May 1, 2010
The irrepressible designer talks about changing the world, dream clients, and guilty pleasures.
Industrial designer/cultural shaper
I am putting final touches on projects for the Milan Furniture Fair: radiators for Caleido and Hellos, faucets for Fantini, doors for Dibi, bathrooms for Axia and Domovari, and a conceptual house for Corian. For ICFF, I’m showing some projects with Dune, Christofle, and Council. In June I’m debuting objects with Alessi. I’m also finishing detailing on a hotel for Nhow and a sex-toy shop for Fun Factory, both in Berlin.
Why do you do what you do?
I realized my life’s mission at the age of five. I went sketching churches with my father in England. He taught me to see—he taught me perspective at that age. He taught me that I could design anything and touch all aspects of our physical landscape. When I was applying to universities in 1977, I didn’t know that industrial design existed as a profession, but I remember seeing the Italy: The New Domestic Landscape exhibition at MoMA with my family and knowing that I wanted to design objects.
First step on a project
After a brief with a client, either in person or via Internet, I can’t stop thinking about the project. The subject keeps circulating through both hemispheres of my brain. I dream it, observe, think, research, and sketch profusely. I need to make sure we can create a marriage of my brand, vision, and ideas with their company culture. After 25 years, I now know the minute I meet a potential client whether we would work well together or not.
Last step on a project
Tweaking the first production piece or walking through the final space,
then a launch event and interviews.
How do you break a creative block?
I have never had a creative block. I conceive more projects than my clients can produce.
Undergraduate in industrial design at Carleton University, in Ottawa; graduate studies in Naples, Italy. I interned in Italy under Rodolfo Bonetto and have received two honorary doctorates.
Ettore Sottsass, Gaetano Pesce, Victor Papanek, Luigi Colani, Rodolfo Bonetto, Marshall McLuhan, Jan Kuypers, and my father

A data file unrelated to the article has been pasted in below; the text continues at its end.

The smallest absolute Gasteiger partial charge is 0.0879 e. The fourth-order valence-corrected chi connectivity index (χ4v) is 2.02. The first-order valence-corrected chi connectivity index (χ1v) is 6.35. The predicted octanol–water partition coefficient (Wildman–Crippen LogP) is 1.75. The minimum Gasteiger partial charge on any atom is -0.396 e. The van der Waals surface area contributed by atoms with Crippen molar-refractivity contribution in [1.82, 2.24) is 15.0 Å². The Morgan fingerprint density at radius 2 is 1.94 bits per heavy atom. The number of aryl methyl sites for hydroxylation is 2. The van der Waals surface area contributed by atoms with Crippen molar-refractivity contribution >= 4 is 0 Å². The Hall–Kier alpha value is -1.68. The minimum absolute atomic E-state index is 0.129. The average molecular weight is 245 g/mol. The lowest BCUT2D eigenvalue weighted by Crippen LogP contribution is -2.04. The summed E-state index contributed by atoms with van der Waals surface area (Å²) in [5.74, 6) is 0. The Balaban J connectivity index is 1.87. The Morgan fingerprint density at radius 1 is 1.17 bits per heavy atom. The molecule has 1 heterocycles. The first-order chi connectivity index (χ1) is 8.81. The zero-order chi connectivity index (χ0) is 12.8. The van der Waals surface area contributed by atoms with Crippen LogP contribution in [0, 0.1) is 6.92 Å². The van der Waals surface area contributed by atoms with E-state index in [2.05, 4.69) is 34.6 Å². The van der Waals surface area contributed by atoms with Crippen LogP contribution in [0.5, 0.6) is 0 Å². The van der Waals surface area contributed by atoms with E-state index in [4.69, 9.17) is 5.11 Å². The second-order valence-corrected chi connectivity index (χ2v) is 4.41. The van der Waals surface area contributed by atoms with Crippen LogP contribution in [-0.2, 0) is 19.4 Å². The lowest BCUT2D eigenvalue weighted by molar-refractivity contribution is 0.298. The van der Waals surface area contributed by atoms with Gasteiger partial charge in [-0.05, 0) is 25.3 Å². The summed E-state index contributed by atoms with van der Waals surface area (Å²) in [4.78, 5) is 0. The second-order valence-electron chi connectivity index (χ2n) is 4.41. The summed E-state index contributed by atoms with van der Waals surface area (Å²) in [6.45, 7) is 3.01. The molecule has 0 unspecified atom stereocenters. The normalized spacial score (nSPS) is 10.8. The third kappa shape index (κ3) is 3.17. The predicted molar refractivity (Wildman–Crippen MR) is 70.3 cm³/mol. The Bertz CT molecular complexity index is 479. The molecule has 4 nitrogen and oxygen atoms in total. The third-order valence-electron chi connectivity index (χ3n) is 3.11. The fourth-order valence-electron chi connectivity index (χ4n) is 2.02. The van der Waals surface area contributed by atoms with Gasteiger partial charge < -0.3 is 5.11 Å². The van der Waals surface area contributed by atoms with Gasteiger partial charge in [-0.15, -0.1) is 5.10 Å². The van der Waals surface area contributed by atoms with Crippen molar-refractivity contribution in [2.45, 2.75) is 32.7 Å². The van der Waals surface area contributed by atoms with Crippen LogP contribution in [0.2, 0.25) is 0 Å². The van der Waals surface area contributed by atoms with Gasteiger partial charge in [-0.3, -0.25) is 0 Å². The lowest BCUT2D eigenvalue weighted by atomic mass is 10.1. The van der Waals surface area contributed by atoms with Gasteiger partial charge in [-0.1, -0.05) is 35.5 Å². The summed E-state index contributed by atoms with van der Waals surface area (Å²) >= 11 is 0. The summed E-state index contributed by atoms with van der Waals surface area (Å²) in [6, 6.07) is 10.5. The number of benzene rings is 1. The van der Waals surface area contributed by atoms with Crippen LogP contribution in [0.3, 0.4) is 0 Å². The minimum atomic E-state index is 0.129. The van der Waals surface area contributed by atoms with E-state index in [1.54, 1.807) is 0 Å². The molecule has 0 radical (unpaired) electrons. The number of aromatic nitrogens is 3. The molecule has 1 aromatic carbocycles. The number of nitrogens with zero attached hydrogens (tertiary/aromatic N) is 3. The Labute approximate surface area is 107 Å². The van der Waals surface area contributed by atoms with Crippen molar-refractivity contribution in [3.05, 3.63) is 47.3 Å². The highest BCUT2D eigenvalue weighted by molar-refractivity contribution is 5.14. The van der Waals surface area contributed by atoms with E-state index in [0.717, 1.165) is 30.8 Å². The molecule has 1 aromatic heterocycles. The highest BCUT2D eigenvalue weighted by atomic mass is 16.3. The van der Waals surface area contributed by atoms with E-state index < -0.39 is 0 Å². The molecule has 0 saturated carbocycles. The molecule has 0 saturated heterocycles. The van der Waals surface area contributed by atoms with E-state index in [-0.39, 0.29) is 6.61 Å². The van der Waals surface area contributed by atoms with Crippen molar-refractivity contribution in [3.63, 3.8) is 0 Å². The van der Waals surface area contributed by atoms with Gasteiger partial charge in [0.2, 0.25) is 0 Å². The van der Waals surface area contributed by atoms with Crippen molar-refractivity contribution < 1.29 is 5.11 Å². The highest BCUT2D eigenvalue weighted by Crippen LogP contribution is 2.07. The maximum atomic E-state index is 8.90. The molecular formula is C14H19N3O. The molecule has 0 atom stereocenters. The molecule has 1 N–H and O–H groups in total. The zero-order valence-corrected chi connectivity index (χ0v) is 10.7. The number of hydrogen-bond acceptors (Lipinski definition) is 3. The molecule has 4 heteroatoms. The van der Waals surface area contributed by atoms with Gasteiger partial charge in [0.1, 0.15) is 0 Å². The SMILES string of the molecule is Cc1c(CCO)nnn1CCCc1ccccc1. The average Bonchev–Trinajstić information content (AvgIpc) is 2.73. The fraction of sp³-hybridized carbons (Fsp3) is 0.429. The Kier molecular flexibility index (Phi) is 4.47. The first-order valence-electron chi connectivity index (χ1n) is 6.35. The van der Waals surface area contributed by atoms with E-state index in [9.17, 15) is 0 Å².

I want to change the world! I strive for a beautifully designed world—from micro to macro, low end to high end, democratic to exclusive.
First act as “design czar”
My real desire is to see people live in the modus of our time, to participate in the contemporary world, to release themselves from nostalgia, antiquated traditions, old rituals, meaningless kitsch, and that we be conscious and sensorially attuned to this world in this moment that we are alive.
How about dream clients? Fiat, Vespa, Trek bikes, Bose, Philips, Vitra, Motorola, Ikea.
My design for Raynor Group, set to debut this year at NeoCon
Office sound track
The only small collectibles I have in my home are some design objects by Sottsass, Newson, Pesce, Mendini, Wanders, Colani, Sowden, Cibic, Thun, Munari, Starck, and others. My wife and I have a few sentimental objects from childhood, like her ballet slippers from when she was six, and my Panasonic wrist AM radio from when I was nine.
Most useful tool
MacBook Air, treadmill, my brain, and a pink leather sketchbook
Glimmer: How Design Can Transform Your Life, and Maybe Even the World, by Warren Berger
A portrait of my mother, pregnant with me, painted by my father from 1960, and a Memphis lamp from 1981
Brand new pink water Bobble on my desk!
Anywhere in the world if my wife is with me
Organic dark Belgian chocolate
The importance of realizing that chemical usage in our cosmetics, foods, packaging, buildings, etc., is killing us.
Hollywood celebrities and the art world
Learned the hard way
I worked on “hardcore industrial design”—X-ray equipment, a mammography machine for Picker International, power tools for Black and Decker, laser measuring devices, military equipment—for eight years before
I started my own practice.
Long-term memory (although I think I have managed to do that already)
Industrial designer or a musician or a prophet